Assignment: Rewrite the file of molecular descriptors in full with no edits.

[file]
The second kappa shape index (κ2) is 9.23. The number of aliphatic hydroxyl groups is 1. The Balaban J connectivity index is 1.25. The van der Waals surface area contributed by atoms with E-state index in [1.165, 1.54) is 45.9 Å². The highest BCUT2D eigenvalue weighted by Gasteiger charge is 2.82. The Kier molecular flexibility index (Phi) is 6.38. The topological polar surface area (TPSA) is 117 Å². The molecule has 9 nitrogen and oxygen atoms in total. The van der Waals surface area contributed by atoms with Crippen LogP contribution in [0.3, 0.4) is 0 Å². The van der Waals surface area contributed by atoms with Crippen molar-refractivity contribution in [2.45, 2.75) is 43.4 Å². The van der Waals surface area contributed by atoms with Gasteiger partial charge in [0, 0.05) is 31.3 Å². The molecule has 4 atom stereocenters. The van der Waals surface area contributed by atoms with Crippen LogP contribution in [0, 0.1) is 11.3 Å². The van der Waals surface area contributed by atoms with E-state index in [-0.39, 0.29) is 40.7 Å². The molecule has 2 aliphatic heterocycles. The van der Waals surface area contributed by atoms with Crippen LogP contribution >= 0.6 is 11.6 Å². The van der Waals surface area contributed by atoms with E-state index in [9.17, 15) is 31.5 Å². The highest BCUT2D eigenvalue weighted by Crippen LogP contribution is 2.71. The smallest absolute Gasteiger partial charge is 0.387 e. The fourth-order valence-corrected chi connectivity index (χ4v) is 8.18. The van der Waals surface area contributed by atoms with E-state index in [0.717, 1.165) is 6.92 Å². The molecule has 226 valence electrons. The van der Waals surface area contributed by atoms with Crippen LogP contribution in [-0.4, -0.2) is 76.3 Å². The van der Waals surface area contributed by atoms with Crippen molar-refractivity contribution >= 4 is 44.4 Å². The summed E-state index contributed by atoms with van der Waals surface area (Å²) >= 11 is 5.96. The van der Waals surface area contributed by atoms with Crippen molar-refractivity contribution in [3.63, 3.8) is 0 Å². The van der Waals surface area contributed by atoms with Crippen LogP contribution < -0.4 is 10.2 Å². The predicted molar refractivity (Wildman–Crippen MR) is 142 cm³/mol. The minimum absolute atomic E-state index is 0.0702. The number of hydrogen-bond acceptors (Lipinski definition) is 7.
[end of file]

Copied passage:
The second kappa shape index (κ2) is 9.23. The number of aliphatic hydroxyl groups is 1. The Balaban J connectivity index is 1.25. The van der Waals surface area contributed by atoms with E-state index in [1.165, 1.54) is 45.9 Å². The highest BCUT2D eigenvalue weighted by Gasteiger charge is 2.82. The Kier molecular flexibility index (Phi) is 6.38. The topological polar surface area (TPSA) is 117 Å². The molecule has 9 nitrogen and oxygen atoms in total. The van der Waals surface area contributed by atoms with Crippen LogP contribution in [0.3, 0.4) is 0 Å². The van der Waals surface area contributed by atoms with Crippen molar-refractivity contribution in [2.45, 2.75) is 43.4 Å². The van der Waals surface area contributed by atoms with Gasteiger partial charge in [0, 0.05) is 31.3 Å². The molecule has 4 atom stereocenters. The van der Waals surface area contributed by atoms with Crippen LogP contribution in [0, 0.1) is 11.3 Å². The van der Waals surface area contributed by atoms with E-state index in [-0.39, 0.29) is 40.7 Å². The molecule has 2 aliphatic heterocycles. The van der Waals surface area contributed by atoms with Crippen LogP contribution >= 0.6 is 11.6 Å². The van der Waals surface area contributed by atoms with E-state index in [9.17, 15) is 31.5 Å². The highest BCUT2D eigenvalue weighted by Crippen LogP contribution is 2.71. The smallest absolute Gasteiger partial charge is 0.387 e. The fourth-order valence-corrected chi connectivity index (χ4v) is 8.18. The van der Waals surface area contributed by atoms with E-state index in [0.717, 1.165) is 6.92 Å². The molecule has 226 valence electrons. The van der Waals surface area contributed by atoms with Crippen LogP contribution in [-0.4, -0.2) is 76.3 Å². The van der Waals surface area contributed by atoms with Crippen molar-refractivity contribution >= 4 is 44.4 Å². The summed E-state index contributed by atoms with van der Waals surface area (Å²) >= 11 is 5.96. The van der Waals surface area contributed by atoms with Crippen molar-refractivity contribution in [3.63, 3.8) is 0 Å². The van der Waals surface area contributed by atoms with Crippen LogP contribution < -0.4 is 10.2 Å². The predicted molar refractivity (Wildman–Crippen MR) is 142 cm³/mol. The minimum absolute atomic E-state index is 0.0702. The number of hydrogen-bond acceptors (Lipinski definition) is 7.